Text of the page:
When We Talk About Love is a brilliant return to form for Oh Mercy

The thing that is most striking about Oh Mercy‘s new album, When We Talk About Love, is the innocuous honesty that surrounds it. The album has a rawness to it, and frontman Alexander Gow has been brutally honest talking about it.

On the band’s Facebook page he recently wrote an open letter about the release of When We Talk About Love, and the processes that surrounded it.“I’ve written a lot about this album. I’ve spoken about it to the point of self-flagellation. When I got home, back to Melbourne, after 15 odd months in America I was often asked, how did it go!? I answered, exhausted and truthfully, ‘I tried hard’. Praise Zeus I really did. I put my heart and soul into this record.” That, my friends, is honesty.

Oh Mercy When We Talk About Love

Oh Mercy’s When We Talk About Love is full of stark, honest lyricism, executed with the same grace and elegance that the band have always been known for. A brilliant return to form.

Thankfully for Gow, that hard work, heart and soul have paid off. When We Talk About Love is a magnificent return to form for Oh Mercy, a throwback to their 2011 album Great Barrier Grief. It is open, sometimes blunt, but always uplifting. Written mostly in Nashville, and recorded on the NSW Central Coast with producer Scott Horscroft (who’s worked with the likes of Paul Kelly, Temper Trap, Birds of Tokyo and Silverchair), When We Talk About Love is filled with influences drawn from time spent travelling through America’s south.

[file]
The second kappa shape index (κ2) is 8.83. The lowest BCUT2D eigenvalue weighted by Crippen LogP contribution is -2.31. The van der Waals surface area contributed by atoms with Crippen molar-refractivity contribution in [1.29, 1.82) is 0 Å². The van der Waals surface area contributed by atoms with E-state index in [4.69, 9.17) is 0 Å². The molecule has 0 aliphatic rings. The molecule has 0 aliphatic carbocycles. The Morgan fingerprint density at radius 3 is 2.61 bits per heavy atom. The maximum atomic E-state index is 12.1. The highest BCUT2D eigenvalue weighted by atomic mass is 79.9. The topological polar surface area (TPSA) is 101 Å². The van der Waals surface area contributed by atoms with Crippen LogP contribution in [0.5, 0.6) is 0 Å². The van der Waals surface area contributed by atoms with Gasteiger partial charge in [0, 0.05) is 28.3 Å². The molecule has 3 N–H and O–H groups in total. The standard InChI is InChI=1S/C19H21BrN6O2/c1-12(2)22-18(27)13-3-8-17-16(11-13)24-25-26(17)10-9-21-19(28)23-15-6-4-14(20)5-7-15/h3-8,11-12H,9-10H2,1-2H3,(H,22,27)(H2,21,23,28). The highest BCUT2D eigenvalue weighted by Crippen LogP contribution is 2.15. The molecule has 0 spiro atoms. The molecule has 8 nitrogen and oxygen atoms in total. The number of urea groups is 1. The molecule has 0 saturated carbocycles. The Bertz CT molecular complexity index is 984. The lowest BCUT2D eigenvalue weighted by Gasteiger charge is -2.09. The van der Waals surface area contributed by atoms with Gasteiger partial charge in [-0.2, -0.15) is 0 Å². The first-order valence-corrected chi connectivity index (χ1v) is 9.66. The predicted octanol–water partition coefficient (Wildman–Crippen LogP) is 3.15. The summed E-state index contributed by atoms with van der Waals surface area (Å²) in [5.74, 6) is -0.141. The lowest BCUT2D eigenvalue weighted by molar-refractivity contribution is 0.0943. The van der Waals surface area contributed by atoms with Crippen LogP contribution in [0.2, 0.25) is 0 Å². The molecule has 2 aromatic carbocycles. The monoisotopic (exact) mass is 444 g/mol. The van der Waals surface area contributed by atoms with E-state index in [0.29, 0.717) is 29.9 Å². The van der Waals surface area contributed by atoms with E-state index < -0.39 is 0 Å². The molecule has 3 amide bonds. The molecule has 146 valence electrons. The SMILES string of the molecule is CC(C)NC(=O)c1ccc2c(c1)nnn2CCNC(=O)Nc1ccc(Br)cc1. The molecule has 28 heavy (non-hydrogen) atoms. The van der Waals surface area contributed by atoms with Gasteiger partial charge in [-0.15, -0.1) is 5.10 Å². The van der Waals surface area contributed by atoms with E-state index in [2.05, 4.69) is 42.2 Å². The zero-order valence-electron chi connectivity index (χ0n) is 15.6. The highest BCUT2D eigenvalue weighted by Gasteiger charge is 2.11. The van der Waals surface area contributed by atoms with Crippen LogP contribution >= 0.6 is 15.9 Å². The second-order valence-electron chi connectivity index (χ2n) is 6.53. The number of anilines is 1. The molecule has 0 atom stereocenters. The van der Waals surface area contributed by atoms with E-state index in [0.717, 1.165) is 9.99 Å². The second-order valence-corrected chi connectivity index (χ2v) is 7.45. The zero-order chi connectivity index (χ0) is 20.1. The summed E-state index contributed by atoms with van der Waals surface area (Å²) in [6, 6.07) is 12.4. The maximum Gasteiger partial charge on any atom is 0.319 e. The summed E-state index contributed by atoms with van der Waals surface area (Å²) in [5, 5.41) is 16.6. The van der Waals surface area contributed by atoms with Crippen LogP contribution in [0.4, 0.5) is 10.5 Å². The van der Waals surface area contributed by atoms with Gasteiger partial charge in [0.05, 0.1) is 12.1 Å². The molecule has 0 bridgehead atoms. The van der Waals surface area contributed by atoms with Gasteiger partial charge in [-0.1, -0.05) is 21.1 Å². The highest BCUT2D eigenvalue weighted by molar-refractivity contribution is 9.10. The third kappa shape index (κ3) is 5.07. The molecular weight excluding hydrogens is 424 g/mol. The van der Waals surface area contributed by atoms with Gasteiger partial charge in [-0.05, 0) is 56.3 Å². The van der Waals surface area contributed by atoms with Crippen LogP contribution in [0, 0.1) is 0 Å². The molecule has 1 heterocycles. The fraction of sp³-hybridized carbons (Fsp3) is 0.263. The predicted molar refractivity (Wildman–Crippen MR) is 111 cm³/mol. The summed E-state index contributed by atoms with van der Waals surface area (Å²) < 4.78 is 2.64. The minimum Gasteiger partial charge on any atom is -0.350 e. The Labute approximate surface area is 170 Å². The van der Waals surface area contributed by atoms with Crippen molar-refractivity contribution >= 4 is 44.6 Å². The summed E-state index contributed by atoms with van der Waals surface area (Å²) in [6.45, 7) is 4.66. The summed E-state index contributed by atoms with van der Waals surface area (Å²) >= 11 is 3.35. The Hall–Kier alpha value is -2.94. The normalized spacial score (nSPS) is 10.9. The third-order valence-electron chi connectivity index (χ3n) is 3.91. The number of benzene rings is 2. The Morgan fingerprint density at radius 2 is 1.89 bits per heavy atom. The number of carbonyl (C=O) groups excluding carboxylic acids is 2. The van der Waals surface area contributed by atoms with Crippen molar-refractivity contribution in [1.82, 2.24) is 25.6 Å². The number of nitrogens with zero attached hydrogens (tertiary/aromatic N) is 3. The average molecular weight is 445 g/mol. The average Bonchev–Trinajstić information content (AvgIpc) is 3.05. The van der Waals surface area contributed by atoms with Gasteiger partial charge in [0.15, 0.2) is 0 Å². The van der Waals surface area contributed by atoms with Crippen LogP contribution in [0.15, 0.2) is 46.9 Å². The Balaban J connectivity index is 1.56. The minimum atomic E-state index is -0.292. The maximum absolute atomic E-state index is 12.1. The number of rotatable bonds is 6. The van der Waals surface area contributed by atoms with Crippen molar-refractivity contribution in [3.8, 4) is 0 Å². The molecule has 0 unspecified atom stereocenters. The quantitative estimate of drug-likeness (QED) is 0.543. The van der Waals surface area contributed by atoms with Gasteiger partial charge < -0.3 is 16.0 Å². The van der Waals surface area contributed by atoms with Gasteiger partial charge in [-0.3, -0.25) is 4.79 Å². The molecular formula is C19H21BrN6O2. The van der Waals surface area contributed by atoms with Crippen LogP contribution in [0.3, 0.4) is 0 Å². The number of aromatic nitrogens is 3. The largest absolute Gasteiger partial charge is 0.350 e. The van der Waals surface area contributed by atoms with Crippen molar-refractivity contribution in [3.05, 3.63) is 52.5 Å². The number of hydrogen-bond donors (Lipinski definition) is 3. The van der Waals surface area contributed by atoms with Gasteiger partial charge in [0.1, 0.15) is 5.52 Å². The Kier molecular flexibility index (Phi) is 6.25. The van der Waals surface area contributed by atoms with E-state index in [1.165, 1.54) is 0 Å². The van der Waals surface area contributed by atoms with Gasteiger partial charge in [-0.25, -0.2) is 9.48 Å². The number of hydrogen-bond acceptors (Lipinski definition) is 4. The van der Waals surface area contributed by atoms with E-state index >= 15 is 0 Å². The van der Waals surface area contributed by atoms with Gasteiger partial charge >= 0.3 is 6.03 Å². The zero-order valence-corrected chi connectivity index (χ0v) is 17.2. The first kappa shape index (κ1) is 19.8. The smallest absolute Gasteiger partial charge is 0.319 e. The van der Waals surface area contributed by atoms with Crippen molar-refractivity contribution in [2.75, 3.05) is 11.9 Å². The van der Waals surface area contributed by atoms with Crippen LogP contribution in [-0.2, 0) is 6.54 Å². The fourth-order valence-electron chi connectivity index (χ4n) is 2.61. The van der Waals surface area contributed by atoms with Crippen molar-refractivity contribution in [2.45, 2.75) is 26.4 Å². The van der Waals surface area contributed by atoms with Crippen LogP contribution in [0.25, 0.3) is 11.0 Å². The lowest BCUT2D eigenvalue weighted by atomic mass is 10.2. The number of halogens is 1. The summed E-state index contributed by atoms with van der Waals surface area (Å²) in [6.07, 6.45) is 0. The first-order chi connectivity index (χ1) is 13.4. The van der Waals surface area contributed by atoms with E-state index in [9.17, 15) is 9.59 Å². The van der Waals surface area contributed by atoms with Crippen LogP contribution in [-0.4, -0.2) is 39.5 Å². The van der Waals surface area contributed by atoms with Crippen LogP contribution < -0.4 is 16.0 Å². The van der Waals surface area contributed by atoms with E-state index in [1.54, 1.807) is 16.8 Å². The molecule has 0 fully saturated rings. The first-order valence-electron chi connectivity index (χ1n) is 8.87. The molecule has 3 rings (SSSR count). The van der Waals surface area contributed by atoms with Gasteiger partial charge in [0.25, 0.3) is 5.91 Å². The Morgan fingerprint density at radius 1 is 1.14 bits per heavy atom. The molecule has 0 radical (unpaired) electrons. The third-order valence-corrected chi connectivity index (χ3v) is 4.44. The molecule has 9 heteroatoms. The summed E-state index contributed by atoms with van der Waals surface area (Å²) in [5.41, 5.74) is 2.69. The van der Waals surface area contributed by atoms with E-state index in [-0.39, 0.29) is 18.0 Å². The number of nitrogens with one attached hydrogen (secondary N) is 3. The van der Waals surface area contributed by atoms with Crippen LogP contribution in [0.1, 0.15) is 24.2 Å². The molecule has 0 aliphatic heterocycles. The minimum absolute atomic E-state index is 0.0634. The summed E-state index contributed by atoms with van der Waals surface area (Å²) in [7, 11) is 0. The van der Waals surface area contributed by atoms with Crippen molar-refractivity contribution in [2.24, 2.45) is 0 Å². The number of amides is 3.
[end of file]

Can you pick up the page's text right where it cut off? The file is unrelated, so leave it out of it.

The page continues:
Track one, All Roads Lead to You, is a solid opener. It’s descriptive and blunt, setting a stark tone for the rest of the album. It wasn’t, however, until somewhere near the middle of the album that you become really enraptured. Out of nowhere comes the lines “If I don’t got you/ I don’t got my health.” From here, the album really starts to take shape.

If You Come Around Tonight, written with local Nashville songwriter Tofer Brown, is reminiscent of Ben Kweller’s sound during his self-titled album era, particularly the song I Gotta Move. The languid guitars and the “Oh mama!” tag really get you here; a sound representative of a reflective, Southern summer.

Let Me Be Him has an overarching theme of hope through its longing lyrics and upbeat piano lines. It was written during Gow’s time in New York City, with the lyrics coming to him while on the subway. They came to him, start to finish, fully formed, in just 10 minutes, and needed no editing. Gow was on the way to see Bruce Brody, who was part of the Patti Smith group and came up with the piano track for her iconic Because the Night, obviously something that Gow did not take lightly.

When We Talk About Love is a brilliant record, reflective and unassuming, something best summed up by Gow himself: “When We Talk About Love is a personal record. The lyrics are personal. The music leaped out of me. Its genetics are the sum of my musical loves. Bacharach, Cohen, The Triffids. Grand, proud and not self-conscious. I accessed all that I’ve learnt, all that I know, or think I know, and importantly, all that I love, to create this record.”